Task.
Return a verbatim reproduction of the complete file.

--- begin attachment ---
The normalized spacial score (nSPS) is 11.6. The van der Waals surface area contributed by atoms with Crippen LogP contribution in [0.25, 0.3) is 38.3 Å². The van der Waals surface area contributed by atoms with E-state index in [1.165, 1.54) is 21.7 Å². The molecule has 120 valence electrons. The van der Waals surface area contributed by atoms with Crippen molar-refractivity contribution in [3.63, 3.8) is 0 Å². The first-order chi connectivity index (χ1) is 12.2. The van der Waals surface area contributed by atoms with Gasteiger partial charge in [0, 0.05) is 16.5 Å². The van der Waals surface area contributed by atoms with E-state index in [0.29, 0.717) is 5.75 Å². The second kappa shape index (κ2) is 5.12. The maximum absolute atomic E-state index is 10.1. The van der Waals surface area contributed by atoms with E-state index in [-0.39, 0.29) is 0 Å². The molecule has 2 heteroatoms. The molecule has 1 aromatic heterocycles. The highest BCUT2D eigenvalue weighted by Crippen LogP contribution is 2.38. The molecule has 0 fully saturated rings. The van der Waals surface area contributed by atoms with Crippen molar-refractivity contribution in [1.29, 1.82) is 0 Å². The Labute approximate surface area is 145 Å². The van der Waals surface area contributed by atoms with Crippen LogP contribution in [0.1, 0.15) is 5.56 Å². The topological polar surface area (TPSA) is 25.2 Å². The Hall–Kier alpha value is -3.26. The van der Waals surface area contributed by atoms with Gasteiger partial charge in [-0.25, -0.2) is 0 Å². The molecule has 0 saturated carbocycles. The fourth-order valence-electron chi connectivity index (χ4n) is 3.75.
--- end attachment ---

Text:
The normalized spacial score (nSPS) is 11.6. The van der Waals surface area contributed by atoms with Crippen LogP contribution in [0.25, 0.3) is 38.3 Å². The van der Waals surface area contributed by atoms with E-state index in [1.165, 1.54) is 21.7 Å². The molecule has 120 valence electrons. The van der Waals surface area contributed by atoms with Crippen molar-refractivity contribution in [3.63, 3.8) is 0 Å². The first-order chi connectivity index (χ1) is 12.2. The van der Waals surface area contributed by atoms with Gasteiger partial charge in [0, 0.05) is 16.5 Å². The van der Waals surface area contributed by atoms with E-state index in [0.29, 0.717) is 5.75 Å². The second kappa shape index (κ2) is 5.12. The maximum absolute atomic E-state index is 10.1. The van der Waals surface area contributed by atoms with E-state index in [-0.39, 0.29) is 0 Å². The molecule has 2 heteroatoms. The molecule has 1 aromatic heterocycles. The highest BCUT2D eigenvalue weighted by Crippen LogP contribution is 2.38. The molecule has 0 fully saturated rings. The van der Waals surface area contributed by atoms with Crippen molar-refractivity contribution in [1.29, 1.82) is 0 Å². The Labute approximate surface area is 145 Å². The van der Waals surface area contributed by atoms with Crippen LogP contribution in [0.1, 0.15) is 5.56 Å². The topological polar surface area (TPSA) is 25.2 Å². The Hall–Kier alpha value is -3.26. The van der Waals surface area contributed by atoms with Gasteiger partial charge in [-0.25, -0.2) is 0 Å². The molecule has 0 saturated carbocycles. The fourth-order valence-electron chi connectivity index (χ4n) is 3.75.